IMO’s TEST Biofouling project has received the greenlight to continue its work to tackle the transfer of invasive species via ships’ hulls for another year.

A no-cost extension signed between IMO and the Norwegian Agency for Development Cooperation (Norad) on 10 April 2024 will extend the TEST Biofouling project until 31 December 2026, beyond its original implementation period of 2022 to 2025.

This will ensure support is given to complete longer-term plans of countries participating in the project, including the deployment of demonstration activities.

The TEST Biofouling project pilots innovative technologies and showcases sustainable methods to manage ship’s biofouling in a range of developing countries. Biofouling refers to the build-up of aquatic organisms on ships’ hulls, which can multiply when introduced into new environments and out-compete native species. It has been identified as one of the greatest threats to marine biodiversity and to the industries that depend on it, such as tourism and fisheries.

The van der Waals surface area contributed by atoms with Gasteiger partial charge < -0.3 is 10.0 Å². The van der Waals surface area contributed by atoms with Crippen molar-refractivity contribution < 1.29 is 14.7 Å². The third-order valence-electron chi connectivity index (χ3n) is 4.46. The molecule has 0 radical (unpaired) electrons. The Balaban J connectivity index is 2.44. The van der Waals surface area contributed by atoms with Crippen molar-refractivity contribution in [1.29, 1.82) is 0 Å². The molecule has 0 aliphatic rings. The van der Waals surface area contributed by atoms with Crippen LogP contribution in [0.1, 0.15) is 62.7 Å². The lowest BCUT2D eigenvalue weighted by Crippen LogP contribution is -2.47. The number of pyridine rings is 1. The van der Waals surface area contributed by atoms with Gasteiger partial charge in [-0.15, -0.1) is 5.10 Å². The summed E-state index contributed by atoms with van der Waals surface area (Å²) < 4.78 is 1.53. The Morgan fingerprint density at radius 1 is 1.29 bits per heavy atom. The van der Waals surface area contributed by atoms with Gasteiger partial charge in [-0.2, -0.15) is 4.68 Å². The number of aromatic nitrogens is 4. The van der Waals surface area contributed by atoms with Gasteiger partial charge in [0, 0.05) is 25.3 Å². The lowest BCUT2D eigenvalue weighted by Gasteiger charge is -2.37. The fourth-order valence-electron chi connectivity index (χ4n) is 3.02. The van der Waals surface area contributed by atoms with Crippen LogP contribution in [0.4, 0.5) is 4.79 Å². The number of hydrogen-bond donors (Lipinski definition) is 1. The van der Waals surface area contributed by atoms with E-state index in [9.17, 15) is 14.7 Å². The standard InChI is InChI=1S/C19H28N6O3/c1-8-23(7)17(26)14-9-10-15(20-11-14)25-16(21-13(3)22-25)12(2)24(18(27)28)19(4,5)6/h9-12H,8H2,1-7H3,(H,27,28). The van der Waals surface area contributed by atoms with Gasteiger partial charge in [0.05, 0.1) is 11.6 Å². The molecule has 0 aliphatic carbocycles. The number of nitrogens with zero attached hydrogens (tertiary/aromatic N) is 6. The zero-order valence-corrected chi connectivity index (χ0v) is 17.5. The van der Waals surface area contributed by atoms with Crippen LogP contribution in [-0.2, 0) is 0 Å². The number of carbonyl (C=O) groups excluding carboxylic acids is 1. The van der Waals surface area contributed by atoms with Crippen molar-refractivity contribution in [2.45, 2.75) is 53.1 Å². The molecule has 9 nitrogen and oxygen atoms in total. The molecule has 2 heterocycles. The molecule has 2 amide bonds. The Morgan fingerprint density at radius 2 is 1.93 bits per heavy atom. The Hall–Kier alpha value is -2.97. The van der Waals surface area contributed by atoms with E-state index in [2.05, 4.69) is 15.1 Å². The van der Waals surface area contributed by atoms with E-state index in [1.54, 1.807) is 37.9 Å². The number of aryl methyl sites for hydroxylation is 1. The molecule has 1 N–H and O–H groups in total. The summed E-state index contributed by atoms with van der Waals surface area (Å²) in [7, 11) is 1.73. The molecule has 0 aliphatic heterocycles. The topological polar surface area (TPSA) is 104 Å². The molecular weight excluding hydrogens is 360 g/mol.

The project supports the implementation of the 2023 IMO Biofouling Guidelines, and complements actions undertaken by the GEF-UNDP-IMO GloFouling Partnerships project.

New website launched to share information

A newly-launched website for TEST Biofouling highlights the pilot projects, in addition to providing valuable resources including a technology portal, training packages, a video library and various publications.

Biofouling training delivered in Latin America

As part of the capacity-building element of TEST Biofouling, a training course on biofouling management was delivered in the Latin America region from 8-11 April 2024 by MTCC Caribbean.

The course, titled “Introduction to Marine Biofouling: Impacts and Management of Risks”, provided a detailed introduction to biofouling, along with management solutions and technologies available to tackle it. (Available on IMO e-learning)

Participants from Argentina, Chile and Panama included representatives from transportation and fisheries ministries, maritime administrations and port authorities, women in maritime organizations, climate and environment agencies, and training institutions. The course was developed by the GEF-UNDP-IMO GloFouling Partnerships project.